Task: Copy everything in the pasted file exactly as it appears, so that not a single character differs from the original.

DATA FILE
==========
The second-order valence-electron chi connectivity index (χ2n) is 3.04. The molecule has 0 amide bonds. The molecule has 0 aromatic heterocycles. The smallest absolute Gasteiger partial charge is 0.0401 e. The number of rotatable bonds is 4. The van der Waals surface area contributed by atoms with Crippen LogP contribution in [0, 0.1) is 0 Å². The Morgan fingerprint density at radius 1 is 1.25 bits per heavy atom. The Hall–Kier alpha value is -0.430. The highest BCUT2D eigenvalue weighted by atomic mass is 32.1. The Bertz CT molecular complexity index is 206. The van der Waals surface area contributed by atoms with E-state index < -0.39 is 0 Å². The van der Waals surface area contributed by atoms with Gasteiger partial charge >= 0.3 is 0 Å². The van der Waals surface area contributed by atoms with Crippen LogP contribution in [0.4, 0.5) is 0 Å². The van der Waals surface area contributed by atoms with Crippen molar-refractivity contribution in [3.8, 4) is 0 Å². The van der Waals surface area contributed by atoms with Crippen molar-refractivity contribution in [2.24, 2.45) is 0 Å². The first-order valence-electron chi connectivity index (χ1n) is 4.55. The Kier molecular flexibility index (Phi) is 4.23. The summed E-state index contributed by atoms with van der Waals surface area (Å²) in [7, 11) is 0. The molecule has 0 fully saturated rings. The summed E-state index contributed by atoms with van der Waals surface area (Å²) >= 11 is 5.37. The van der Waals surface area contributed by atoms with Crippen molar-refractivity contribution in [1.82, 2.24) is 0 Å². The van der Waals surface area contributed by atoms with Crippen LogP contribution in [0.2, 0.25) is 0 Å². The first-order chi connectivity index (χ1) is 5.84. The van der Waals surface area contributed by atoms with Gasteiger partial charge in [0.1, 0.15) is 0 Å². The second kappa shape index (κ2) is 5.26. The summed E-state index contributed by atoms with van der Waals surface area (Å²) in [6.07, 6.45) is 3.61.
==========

The second-order valence-electron chi connectivity index (χ2n) is 3.04. The molecule has 0 amide bonds. The molecule has 0 aromatic heterocycles. The smallest absolute Gasteiger partial charge is 0.0401 e. The number of rotatable bonds is 4. The van der Waals surface area contributed by atoms with Crippen LogP contribution in [0, 0.1) is 0 Å². The Morgan fingerprint density at radius 1 is 1.25 bits per heavy atom. The Hall–Kier alpha value is -0.430. The highest BCUT2D eigenvalue weighted by atomic mass is 32.1. The Bertz CT molecular complexity index is 206. The van der Waals surface area contributed by atoms with E-state index < -0.39 is 0 Å². The van der Waals surface area contributed by atoms with Gasteiger partial charge >= 0.3 is 0 Å². The van der Waals surface area contributed by atoms with Crippen LogP contribution in [0.4, 0.5) is 0 Å². The van der Waals surface area contributed by atoms with Crippen molar-refractivity contribution in [3.8, 4) is 0 Å². The van der Waals surface area contributed by atoms with Crippen molar-refractivity contribution in [2.24, 2.45) is 0 Å². The first-order valence-electron chi connectivity index (χ1n) is 4.55. The Kier molecular flexibility index (Phi) is 4.23. The summed E-state index contributed by atoms with van der Waals surface area (Å²) in [7, 11) is 0. The molecule has 0 fully saturated rings. The summed E-state index contributed by atoms with van der Waals surface area (Å²) >= 11 is 5.37. The van der Waals surface area contributed by atoms with Crippen molar-refractivity contribution in [1.82, 2.24) is 0 Å². The van der Waals surface area contributed by atoms with Crippen LogP contribution in [0.2, 0.25) is 0 Å². The first-order chi connectivity index (χ1) is 5.84. The van der Waals surface area contributed by atoms with Gasteiger partial charge in [0.1, 0.15) is 0 Å². The second kappa shape index (κ2) is 5.26. The summed E-state index contributed by atoms with van der Waals surface area (Å²) in [6.07, 6.45) is 3.61.